For the complete series, follow these links:
Healing Digestion: Part 1 – Restoring the Mucous Layer
Healing Digestion: Part 2 – Digestive Tonics
3 Essential Facts about Probiotics [Healing Digestion: Part 4]
Digestive Enzymes [Healing Digestion Part 5]
We have already discussed the digestive process and step 1 in healing digestion in part 1 and the A to Z of stomach acid in part 2. Now, we’ll dig a little deeper into where things go wrong.
Stomach Acid and the Digestive Process
Getting your body into a parasympathetic state, relaxed rather than ready for action, begins the digestive process. Releasing saliva and chewing your food completely are the first steps to breaking down food into usable nutrients.
A good rule to remember is that the stomach doesn’t have teeth so anything going into it needs to be thoroughly chewed and mixed with saliva before being swallowed, with the exception of certain medications.
Food then moves into the stomach and the real work begins.
The release of gastric juices with hydrochloric acid, HCl, is vital to properly functioning digestion.
The job of HCl is to bring the pH of the stomach contents down to a very acidic 1.5-3.0 to help with the break down of food particles and kill all pathogens that are introduced with what you eat or drink.
Hypochlorhydria, The Real Cause of “Acid Stomach”
It’s estimated that over 90% of the US population has some degree of hypochlorhydria, or low stomach acid.
We first wolf down partially chew food, lacking in enzymes, while feeling stressed and rushed, then expect our stomach to do work it’s not designed for.
The stomach doesn’t produce enough stomach acid, and these large chunks of food begins to ferment and putrefy instead of digest and break down. This causes belching, bloating, digestive distress, and often reflux.
Reflux and Misdiagnoses
As the mass bubbles and brews, it grows and presses on the esophageal sphincter. For some people, the pressure causes the sphincter to fail and allow the food to ‘burp’ or flow back up into the esophagus.
Since the esophagus can’t handle even small amounts of stomach acid, it immediately burns and feels like an overproduction of stomach acid.
Doctors then diagnose and prescribe medication for hyperchlorhydria, overproduction of stomach acid, without testing for the amount of stomach acid actually being produced.
And there’s the Catch 22.
Less stomach acid —> more fermentation —> more symptoms —> more medication
Long-term use of acid blockers causes severe nutrient deficiencies and exacerbates leaky gut and food allergies.
The Danger of Acid Blockers
Acid blockers don’t allow the digestive process to proceed normally.
The stomach should signal to the small intestine that food, now a paste called chyme, is ready to be further broken down by pancreatic enzymes and bile.
When food ferments instead of digesting, the partially digested mass is eventually forced into the small intestine even if it’s not ready and causes havoc.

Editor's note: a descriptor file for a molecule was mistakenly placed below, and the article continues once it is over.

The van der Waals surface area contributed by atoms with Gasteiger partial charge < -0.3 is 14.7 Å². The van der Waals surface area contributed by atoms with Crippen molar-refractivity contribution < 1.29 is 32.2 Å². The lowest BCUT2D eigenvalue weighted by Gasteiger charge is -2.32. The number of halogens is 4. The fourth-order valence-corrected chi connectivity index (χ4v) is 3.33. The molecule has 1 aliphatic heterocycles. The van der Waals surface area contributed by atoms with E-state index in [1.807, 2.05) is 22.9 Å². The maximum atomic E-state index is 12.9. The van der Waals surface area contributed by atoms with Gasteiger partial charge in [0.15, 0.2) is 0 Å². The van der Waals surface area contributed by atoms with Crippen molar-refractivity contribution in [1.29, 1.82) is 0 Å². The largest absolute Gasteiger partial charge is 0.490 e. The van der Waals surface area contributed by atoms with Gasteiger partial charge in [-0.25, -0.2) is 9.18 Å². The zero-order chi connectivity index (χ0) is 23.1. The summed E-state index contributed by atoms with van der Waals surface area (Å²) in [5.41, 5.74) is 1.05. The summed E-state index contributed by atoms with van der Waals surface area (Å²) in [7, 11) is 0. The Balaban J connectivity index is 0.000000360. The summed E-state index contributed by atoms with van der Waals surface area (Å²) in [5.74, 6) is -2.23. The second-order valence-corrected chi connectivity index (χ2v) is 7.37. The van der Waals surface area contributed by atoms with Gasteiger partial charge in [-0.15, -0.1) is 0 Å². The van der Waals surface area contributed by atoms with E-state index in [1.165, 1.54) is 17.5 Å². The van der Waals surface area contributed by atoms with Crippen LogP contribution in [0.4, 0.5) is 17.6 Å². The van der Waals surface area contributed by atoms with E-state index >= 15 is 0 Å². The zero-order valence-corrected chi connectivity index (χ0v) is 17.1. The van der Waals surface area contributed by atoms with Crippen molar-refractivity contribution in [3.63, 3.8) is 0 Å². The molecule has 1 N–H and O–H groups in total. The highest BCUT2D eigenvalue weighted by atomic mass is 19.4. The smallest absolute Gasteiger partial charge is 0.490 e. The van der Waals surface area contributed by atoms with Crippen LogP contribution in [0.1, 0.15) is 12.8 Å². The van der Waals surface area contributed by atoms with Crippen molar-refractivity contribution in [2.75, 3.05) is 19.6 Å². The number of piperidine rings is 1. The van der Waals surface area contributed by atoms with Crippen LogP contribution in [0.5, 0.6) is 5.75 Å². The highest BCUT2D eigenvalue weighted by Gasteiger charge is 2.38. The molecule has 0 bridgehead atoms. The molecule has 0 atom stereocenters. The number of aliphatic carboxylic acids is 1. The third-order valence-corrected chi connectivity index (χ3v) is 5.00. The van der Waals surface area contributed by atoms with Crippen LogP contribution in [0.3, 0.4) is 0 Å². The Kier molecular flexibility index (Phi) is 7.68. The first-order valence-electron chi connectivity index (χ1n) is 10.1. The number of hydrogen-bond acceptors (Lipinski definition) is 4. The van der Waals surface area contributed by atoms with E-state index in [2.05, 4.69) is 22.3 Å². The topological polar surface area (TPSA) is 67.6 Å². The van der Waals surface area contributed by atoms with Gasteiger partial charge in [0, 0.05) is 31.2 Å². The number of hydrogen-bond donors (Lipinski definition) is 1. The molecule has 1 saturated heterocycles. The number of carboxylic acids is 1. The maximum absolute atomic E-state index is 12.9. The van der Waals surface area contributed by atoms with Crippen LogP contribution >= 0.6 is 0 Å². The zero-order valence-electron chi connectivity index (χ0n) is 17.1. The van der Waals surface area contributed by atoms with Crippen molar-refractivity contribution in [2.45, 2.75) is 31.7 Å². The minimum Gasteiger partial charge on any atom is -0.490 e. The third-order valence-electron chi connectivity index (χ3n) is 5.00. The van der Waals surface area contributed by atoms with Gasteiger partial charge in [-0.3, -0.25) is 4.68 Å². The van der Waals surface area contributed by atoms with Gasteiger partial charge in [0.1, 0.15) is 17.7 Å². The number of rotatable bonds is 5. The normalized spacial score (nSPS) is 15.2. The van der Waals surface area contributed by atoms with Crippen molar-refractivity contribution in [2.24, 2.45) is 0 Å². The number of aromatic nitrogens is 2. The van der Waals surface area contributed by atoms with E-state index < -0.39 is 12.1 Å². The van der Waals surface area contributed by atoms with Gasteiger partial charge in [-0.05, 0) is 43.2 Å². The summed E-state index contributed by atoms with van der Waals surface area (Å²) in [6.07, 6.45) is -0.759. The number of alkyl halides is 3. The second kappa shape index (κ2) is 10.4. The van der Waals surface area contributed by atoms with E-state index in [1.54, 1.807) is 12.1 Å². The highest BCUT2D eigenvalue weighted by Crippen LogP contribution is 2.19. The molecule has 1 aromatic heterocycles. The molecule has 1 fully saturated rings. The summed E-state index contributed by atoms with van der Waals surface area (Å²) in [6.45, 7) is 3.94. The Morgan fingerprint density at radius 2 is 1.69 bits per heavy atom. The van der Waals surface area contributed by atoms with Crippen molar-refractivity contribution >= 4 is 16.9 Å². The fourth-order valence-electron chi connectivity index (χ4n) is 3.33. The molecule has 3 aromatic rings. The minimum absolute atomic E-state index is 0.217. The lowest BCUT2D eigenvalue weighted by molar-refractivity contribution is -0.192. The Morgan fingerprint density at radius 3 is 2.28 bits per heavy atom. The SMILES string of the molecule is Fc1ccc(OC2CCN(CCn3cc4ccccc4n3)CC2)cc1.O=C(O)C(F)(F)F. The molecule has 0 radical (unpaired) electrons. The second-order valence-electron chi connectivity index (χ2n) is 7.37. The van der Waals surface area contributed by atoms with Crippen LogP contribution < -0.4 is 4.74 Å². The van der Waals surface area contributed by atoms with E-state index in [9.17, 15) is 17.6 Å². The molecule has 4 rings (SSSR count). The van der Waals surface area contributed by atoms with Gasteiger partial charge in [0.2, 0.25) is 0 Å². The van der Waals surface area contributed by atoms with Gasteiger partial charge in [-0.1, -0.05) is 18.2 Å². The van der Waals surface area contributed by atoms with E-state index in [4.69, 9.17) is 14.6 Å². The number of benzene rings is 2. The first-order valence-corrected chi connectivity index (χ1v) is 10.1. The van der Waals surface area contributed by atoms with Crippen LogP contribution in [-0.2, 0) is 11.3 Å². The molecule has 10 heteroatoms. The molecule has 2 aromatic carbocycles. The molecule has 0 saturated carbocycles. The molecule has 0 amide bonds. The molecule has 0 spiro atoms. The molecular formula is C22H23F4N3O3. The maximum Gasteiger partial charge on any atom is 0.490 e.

Effects of Acid Blockers/Acid Reducers
- intestinal gas
- gut flora imbalance
- leaky gut
- nutrient depletion, often severe
- hormonal imbalances (beginning with digestive hormones)
These are all direct effects but can, and often do, cascade into many far-reaching side effects.
Parasites, unsavory bacteria, viruses, and other nasties also get a nice warm bath instead of being burned up and eradicated when stomach acid is reduced.
These pathogenic microbes set up home in the gut environment and often end up in other areas of the body either through leaking directly into the bloodstream through perforations in the intestines caused by maldigestion or by burrowing through the gut lining.
Healing digestive distress like reflux, heartburn, and other forms of indigestion begins in the uppermost part of digestion — the brain.
It’s important to sit down and relax for digestion to work properly. Our bodies do not make digestion a priority unless it is in a calm and parasympathetic state.
1. Begin each meal with a digestive tonic.
2. Relax and only eat while sitting. Take 3-5 deep breaths and let them out slowly.
3. Chew each bite until it’s the consistency of applesauce before swallowing. If it feels like an inconvenience, remember that your stomach doesn’t have teeth and isn’t meant to take over the act of chewing due to time constraints.
4. Do not drink more than 4 ounces of water with meals and within 1 hour of eating. If drinking more, add acidic medium to avoid diluting stomach contents.
5. Try to eat ‘live’ food with each meal and include a small amount of cultured/fermented with each meal if you have already gone through step 1 of the healing process. Raw, living foods contain enzymes to help the digestive process.
If this is not sufficient to digest your food properly, the following measures should be taken.
- Greatly reduce or eliminate processed foods, sugars, starchy foods, alcohol and coffee.
- Use a good quality HCl and perform the HCl loading test to determine the proper dosage.
Supplemental HCl should be used only until the digestive system has healed and the stomach is producing proper amounts of stomach acid on its own. This process can take anywhere from a few weeks to 1-2 years for most people.
Read about the benefits of probiotics in part 4 of Healing Digestion.